On Maundy Thursday I blogged about my annual sense that I’m doing Easter wrong. Every year I regret the fact that I can’t hear the story of Good Friday without also hearing the story of Easter Sunday. That I can’t enter into the pain and disorientation in order to fully appreciate the surprise and the joy. That knowing “it’s Friday but Sunday is coming” stops me from really living in that story.
And yet this week I had a sense that I don’t need to try to live in Good Friday because I already do. The last few weeks have brought event after event that have devastated us with anger and fear and sorrow, that have brought us to our knees and left us dazed and confused, that have made the world we hope for seem a little further away. If that doesn’t feel like Good Friday I don’t know what does. And that’s why it’s so important that we do know that Easter Sunday is coming.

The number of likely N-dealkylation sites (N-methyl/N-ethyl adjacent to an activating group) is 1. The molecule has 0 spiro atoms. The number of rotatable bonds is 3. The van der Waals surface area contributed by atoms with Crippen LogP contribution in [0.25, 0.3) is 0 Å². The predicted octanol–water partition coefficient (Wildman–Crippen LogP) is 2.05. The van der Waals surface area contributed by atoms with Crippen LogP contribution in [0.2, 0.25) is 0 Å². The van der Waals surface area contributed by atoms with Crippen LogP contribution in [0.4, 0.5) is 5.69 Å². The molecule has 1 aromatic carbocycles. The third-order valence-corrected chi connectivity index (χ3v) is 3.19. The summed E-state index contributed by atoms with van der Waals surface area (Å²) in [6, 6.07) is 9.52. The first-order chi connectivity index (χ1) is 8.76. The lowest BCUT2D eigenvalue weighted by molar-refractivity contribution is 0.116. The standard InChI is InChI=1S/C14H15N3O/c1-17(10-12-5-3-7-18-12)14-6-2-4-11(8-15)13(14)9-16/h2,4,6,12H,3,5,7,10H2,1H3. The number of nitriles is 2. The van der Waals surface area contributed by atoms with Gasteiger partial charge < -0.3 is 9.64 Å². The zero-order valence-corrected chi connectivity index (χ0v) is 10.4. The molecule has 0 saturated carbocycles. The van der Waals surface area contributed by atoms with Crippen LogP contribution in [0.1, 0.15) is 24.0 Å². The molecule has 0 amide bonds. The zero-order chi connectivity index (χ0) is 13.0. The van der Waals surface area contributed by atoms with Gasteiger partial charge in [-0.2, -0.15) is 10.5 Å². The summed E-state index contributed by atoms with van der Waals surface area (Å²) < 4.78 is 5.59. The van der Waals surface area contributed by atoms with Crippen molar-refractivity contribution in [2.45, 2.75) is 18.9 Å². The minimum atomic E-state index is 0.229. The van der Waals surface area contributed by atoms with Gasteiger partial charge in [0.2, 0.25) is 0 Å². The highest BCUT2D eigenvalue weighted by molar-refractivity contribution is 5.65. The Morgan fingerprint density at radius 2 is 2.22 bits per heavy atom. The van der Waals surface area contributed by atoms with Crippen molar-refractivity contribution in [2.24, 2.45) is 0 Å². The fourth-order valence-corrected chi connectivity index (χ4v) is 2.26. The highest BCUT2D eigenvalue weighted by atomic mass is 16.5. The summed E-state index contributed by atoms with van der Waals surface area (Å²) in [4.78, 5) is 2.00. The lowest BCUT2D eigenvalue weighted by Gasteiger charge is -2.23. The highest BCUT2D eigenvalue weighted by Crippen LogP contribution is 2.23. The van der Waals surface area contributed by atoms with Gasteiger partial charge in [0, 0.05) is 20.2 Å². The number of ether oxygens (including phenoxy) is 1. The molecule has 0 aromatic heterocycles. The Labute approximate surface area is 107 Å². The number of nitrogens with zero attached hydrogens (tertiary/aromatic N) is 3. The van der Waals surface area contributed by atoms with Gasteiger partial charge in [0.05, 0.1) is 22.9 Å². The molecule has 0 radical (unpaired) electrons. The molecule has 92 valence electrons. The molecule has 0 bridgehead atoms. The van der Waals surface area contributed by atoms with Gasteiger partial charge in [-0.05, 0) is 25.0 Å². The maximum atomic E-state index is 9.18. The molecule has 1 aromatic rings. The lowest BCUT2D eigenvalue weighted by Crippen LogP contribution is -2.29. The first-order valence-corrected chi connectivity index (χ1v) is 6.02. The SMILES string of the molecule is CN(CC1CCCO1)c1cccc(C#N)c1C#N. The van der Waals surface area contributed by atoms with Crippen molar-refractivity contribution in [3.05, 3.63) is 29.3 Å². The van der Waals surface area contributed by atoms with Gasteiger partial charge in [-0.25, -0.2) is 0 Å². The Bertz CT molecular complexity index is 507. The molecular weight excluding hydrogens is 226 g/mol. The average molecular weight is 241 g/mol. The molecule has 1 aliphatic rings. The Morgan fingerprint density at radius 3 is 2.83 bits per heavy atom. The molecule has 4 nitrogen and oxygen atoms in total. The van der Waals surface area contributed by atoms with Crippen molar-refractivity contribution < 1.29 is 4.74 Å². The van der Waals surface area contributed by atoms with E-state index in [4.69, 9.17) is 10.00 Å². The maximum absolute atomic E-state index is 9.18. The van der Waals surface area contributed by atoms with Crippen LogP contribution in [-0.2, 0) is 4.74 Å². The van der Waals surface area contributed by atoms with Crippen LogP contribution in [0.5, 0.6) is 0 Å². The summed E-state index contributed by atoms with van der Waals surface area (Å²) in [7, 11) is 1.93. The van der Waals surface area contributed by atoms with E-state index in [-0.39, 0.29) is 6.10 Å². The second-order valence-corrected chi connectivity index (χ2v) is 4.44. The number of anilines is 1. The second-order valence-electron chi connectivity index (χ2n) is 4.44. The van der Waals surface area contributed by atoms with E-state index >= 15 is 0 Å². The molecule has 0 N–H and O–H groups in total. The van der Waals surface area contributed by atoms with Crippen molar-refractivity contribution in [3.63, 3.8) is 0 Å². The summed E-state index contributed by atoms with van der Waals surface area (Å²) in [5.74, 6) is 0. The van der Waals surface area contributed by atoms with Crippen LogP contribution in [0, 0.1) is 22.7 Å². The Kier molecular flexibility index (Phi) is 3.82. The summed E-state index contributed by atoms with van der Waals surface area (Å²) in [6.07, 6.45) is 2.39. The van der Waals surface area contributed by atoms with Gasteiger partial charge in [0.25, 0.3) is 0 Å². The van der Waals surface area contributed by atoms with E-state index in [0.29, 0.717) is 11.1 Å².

Knowing that Easter Sunday happened for Jesus might stop us from living in the first Good Friday. But more importantly it helps us to live in our own Good Friday because it says that Easter Sunday will happen for us too. It is the promise that every story will end in resurrection. It is the hope that suffering can be redeemed, and a world that has seemed strange and cruel can be made more beautiful than before. It is the sign that death and hate will not win.
It seems an inescapable fact that most of my reflections these days come back to my little boy. I have cried many times over the past year for the world I have brought him into. He’s too young to understand any of it yet – the worst thing he knows is cutting a new tooth or being told he can’t chew on my phone charger – but one day he will understand. And when he does, I hope he knows that there is no Good Friday without an Easter Sunday. I hope you know that too.